In Sweden, at dawn on December 13, thousands of little girls wearing white dresses, with lit candles in their hands and electric candle lights crowning their heads, light up the darkness of Swedish winter.
Processions are led by a little girl who dresses up like St. Lucy. She is followed by damsels and page boys who wear white dresses and a cone-shaped hat decorated with golden stars. It is an charming moment: children sing traditional Christmas carols and light up obscurity with their candles. Lucy and her damsels offer saffron croissants and ginger biscuits to all the spectators.
This tradition dates back to the eighteenth century and visits churches, schools, hospitals and working places all over the country. In Sweden it would not be Christmas without St. Lucy’s day, that marks the road towards the last two weeks of Advent.
Saint Lucy’s procession also reaches prisons, retirement homes and other places where mobility is more challenging. This is the real meaning of Saint Lucy: people do not need to look for her, she always gets to them and brings light where darkness lies.
On this occasion, the Swedish Embassy in Italy, in cooperation with Visit Sweden and the Italian-Swedish Chamber of Commerce “Assosvezia”, for the seventh consecutive year, is bringing to Italy one of the most loved traditions of the Swedish calendar.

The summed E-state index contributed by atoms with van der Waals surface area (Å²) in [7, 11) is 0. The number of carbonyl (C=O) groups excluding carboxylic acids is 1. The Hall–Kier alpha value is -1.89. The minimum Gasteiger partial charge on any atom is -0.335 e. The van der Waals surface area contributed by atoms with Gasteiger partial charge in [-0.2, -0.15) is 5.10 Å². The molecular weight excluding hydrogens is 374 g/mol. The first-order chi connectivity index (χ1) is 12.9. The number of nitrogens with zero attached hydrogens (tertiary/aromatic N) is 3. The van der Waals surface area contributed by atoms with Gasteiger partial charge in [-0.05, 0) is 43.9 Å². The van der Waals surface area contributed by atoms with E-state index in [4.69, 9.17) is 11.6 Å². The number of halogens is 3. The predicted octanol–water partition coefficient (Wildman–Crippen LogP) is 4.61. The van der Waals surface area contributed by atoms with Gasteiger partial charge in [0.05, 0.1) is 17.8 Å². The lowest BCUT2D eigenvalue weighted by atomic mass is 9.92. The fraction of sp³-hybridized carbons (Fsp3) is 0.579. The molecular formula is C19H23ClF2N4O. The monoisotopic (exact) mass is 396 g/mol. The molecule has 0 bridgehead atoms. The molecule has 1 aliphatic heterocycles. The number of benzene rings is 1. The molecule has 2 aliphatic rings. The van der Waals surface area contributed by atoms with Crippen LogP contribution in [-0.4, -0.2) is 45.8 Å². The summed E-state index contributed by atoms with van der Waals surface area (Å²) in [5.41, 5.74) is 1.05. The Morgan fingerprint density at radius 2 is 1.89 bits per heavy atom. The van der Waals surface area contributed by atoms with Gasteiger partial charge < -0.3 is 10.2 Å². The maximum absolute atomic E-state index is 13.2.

At 07:30 pm, Saint Lucy’s procession will be in Piazza di Pietra with glogg (mulled wine) and pepparkakor (ginger cookies) tastings. On December 14 at 05:00 pm, Saint Lucy’s procession will get to The Central Library for Children, in Via San Paolo alla Regola. On December 15 at 03:30 pm, it will be at the IKEA store in the shopping centre “Porta di Roma”.
There are many theories on how the legend of Lucy, a Sicilian Saint of the fourth century, came to Sweden: legends say she had personally visited the country or that her story could have been brought by priests. Whatever the origin might be, Swedish people always show much love for Lucy “the bearer of light” and her celebration was officially introduced in the country in 1920.